Kong studied at the Shanghai Conservatory and the Manhattan School of Music. She enjoys an award-winning career in both solo and chamber music performance and teaching. She performs in the world’s concert halls including Carnegie Hall, and her live performances have been internationally broadcast. She collaborates with musicians including Elliot Fisk, Richard Stoltzman, Charles Wadsworth and Sarah Chang.
“I am often provoked by the music to feel a certain way,” said Kong. She said music is a like a mirror that reflects who we are or at least a part of some experience of our lives. “I don’t want my audience to be limited by my story,” she said, adding, “but dare to look into this mirror themselves.
Ransom collaborates with musicians including Yo-Yo Ma, Richard Stoltzman, and members of the Tokyo, Cleveland, and Juilliard String Quartets. In addition to his faculty position, he is founder and Artistic Director of the Emory Chamber Music Society of Atlanta. A graduate of Juilliard and of the University of Michigan, he is Artistic Director of both the Highlands-Cashiers Chamber Music Festival in North Carolina and the Juneau Jazz & Classics Festival in Alaska.
Audience members at last week’s A Little Lunch Music would have heard clarinetist David Odom perform with pianist Jeremy Samolesky. The two performed Johannes Brahms’s clarinet sonata Op. 120, no. 2. This week, Kong and Ransom will perform no. 1, transcribed for viola.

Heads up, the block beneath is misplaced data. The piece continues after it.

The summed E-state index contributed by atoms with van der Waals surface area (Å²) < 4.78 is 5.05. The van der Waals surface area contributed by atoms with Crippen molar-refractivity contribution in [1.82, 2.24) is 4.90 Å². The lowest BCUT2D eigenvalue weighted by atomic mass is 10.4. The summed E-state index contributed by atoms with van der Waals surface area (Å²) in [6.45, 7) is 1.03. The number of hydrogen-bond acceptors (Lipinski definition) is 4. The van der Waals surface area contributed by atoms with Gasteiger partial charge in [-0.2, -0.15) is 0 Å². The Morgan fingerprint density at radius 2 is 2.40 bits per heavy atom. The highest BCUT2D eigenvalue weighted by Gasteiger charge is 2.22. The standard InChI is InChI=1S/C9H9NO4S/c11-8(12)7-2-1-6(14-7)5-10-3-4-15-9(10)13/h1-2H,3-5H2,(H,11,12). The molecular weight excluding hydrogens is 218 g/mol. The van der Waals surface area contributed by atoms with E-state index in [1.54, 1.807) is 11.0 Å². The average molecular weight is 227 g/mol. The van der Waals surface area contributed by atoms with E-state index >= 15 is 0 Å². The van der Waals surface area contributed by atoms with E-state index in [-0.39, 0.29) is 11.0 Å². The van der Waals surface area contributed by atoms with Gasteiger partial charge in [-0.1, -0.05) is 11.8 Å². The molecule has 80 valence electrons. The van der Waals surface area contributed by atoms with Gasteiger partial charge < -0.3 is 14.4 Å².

Ransom said the two Brahms sonatas are very different. Where no. 2 is more reflective, no. 1 is very dramatic and passionate. “It rekindled his youth,” said Ransom, noting that the piece was written near the end of the composer’s life.
Brahms was known for writing very long, substantial works for piano, for orchestra, and for chamber groups. Near the end of his life, he was mainly writing short pieces for piano and organ. “He had pretty much given up what he called professional composing,” said Ransom.
Hearing a performance by clarinetist Richard Mühlfeld inspired Brahms to write serious pieces again, said Ransom. He wrote these two sonatas, a trio, and a quintet, all which featured the clarinet. These were the last four of Brahms’s works that had the substance and length of his earlier signature pieces.
Compared to the Reger sonata, Kong said the Brahms piece is much more subtle and abstract. “For me it is more a mood, some thoughts here and there,” she said.
Ransom said the last movement of the sonata is brilliant and validictory. “It’s a very positive movement that ends in a bright, sunny mood,” he said.